President Barack Obama and Federal Reserve Chair Yellen met in the Oval Office to discuss the state of the U.S. economy in the midst of slowed growth due to lower consumer spending. The president and Yellen touched on topics such as near and long-term growth outlook, the state of the labor market, inequality, and potential risks to the economy, both in the United States and globally.
According to a statement released from the White House Press Secretary Josh Earnest, they also discussed the significant progress that has been made through the continued implementation of Wall Street Reform to strengthen our financial system and protect consumers.
Bloomberg Politics reported that prior to their meeting, which was closed off to media, Earnest described Obama as "pleased" with Yellen,
Yellen has only met with the president once before in November 2014 when she was appointed to her position, the report stated.
Authors of the Bloomberg Politics article, Justin Sink and Angela Greiling Keane, wrote, "The backdrop is an economy showing signs that it’s hit a soft patch. Consumers, who’ve been keeping growth afloat, reined in spending at the start of 2016, with auto sales last month slumping to the lowest level in a year. Weakening demand abroad and a relatively strong dollar are causing the trade deficit to grow and companies have cut output to trim bloated inventories."
According to the article, before the meeting, Earnest told reporters, "It’s an opportunity for them in some ways to trade notes on something they’re both looking at quite carefully," while emphasizing Yellen’s independence from the president.
He added, "The president has been pleased with the way she has fulfilled what is a critically important job."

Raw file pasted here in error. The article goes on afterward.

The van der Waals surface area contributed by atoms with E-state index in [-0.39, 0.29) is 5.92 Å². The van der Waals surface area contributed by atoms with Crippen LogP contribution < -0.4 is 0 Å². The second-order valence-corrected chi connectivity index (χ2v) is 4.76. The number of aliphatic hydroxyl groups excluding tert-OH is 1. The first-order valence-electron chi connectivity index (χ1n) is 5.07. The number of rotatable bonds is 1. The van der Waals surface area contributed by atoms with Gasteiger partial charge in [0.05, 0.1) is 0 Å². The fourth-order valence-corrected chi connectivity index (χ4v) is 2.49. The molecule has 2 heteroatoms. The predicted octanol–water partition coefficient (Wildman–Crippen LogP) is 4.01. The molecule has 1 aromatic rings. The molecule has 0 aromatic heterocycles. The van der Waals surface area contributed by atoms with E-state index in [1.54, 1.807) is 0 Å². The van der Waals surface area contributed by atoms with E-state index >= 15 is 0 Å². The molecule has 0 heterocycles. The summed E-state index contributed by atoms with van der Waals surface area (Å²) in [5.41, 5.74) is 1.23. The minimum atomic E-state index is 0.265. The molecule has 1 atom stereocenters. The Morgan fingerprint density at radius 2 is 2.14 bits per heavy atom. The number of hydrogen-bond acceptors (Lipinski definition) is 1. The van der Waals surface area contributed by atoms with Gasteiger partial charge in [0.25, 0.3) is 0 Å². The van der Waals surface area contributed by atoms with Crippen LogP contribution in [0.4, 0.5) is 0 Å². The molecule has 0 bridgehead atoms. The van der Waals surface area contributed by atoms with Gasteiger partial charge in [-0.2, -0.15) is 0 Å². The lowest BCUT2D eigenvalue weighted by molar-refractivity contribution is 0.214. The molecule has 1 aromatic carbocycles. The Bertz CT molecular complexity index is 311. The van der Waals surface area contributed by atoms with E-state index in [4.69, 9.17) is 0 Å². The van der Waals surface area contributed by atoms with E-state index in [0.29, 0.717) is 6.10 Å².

The Federal Reserve’s historic liftoff in December left many to speculate when the Fed would raise the federal funds target rate again. So far this year, two Federal Open Market Committee (FOMC) meetings have come and gone with no further rate increase, and if Fed Chair Janet Yellen’s speech at the Economic Club of New York is any indication, it may be a while.
Yellen reiterated that the central bank expects that economic conditions in the U.S. will evolve in a manner that will “warrant only gradual increases” to the federal funds target rate and noted that along with labor market improvement, the FOMC expects only moderate growth for the medium term. She also pointed out that projections made by FOMC policy makers for economic growth, employment, and inflation in the March FOMC meeting are little changed from December.
“A key factor underlying such modest revisions is a judgment that monetary policy remains accommodative and will be adjusted at an appropriately gradual pace to achieve and maintain our dual objectives of maximum employment and 2 percent inflation,” Yellen said. “Reflecting global economic and financial developments since December, however, the pace of rate increases is now expected to be somewhat slower.”